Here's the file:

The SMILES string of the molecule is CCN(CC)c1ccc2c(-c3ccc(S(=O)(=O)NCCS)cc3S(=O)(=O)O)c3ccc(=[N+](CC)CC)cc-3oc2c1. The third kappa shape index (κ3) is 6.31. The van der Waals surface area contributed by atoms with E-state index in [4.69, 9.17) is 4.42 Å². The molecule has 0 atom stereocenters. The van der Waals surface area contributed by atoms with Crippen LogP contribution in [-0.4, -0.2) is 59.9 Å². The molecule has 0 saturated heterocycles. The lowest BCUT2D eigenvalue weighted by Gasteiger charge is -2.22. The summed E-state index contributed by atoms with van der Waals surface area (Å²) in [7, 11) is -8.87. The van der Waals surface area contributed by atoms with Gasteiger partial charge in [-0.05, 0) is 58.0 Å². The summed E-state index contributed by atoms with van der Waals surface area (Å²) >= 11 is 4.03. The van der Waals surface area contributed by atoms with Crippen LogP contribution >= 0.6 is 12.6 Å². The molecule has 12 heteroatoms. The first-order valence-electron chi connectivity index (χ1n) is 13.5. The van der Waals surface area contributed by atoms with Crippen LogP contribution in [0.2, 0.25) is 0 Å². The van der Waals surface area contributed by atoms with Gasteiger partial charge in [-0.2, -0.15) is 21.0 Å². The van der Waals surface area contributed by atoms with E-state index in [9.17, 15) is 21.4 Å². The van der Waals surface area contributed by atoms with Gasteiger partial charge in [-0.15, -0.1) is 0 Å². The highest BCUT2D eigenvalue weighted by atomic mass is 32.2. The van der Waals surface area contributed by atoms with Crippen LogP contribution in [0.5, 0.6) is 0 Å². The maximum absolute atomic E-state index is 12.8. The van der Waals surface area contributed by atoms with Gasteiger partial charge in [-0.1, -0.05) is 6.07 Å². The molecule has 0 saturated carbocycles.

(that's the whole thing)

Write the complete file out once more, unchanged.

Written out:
The SMILES string of the molecule is CCN(CC)c1ccc2c(-c3ccc(S(=O)(=O)NCCS)cc3S(=O)(=O)O)c3ccc(=[N+](CC)CC)cc-3oc2c1. The third kappa shape index (κ3) is 6.31. The van der Waals surface area contributed by atoms with E-state index in [4.69, 9.17) is 4.42 Å². The molecule has 0 atom stereocenters. The van der Waals surface area contributed by atoms with Crippen LogP contribution in [-0.4, -0.2) is 59.9 Å². The molecule has 0 saturated heterocycles. The lowest BCUT2D eigenvalue weighted by Gasteiger charge is -2.22. The summed E-state index contributed by atoms with van der Waals surface area (Å²) in [7, 11) is -8.87. The van der Waals surface area contributed by atoms with Gasteiger partial charge in [-0.05, 0) is 58.0 Å². The summed E-state index contributed by atoms with van der Waals surface area (Å²) >= 11 is 4.03. The van der Waals surface area contributed by atoms with Crippen LogP contribution >= 0.6 is 12.6 Å². The molecule has 12 heteroatoms. The first-order valence-electron chi connectivity index (χ1n) is 13.5. The van der Waals surface area contributed by atoms with Crippen LogP contribution in [0.2, 0.25) is 0 Å². The van der Waals surface area contributed by atoms with Gasteiger partial charge in [-0.2, -0.15) is 21.0 Å². The van der Waals surface area contributed by atoms with E-state index in [9.17, 15) is 21.4 Å². The van der Waals surface area contributed by atoms with Gasteiger partial charge in [-0.15, -0.1) is 0 Å². The highest BCUT2D eigenvalue weighted by atomic mass is 32.2. The van der Waals surface area contributed by atoms with Crippen LogP contribution in [0.5, 0.6) is 0 Å². The maximum absolute atomic E-state index is 12.8. The van der Waals surface area contributed by atoms with Gasteiger partial charge in [-0.1, -0.05) is 6.07 Å². The molecule has 0 saturated carbocycles.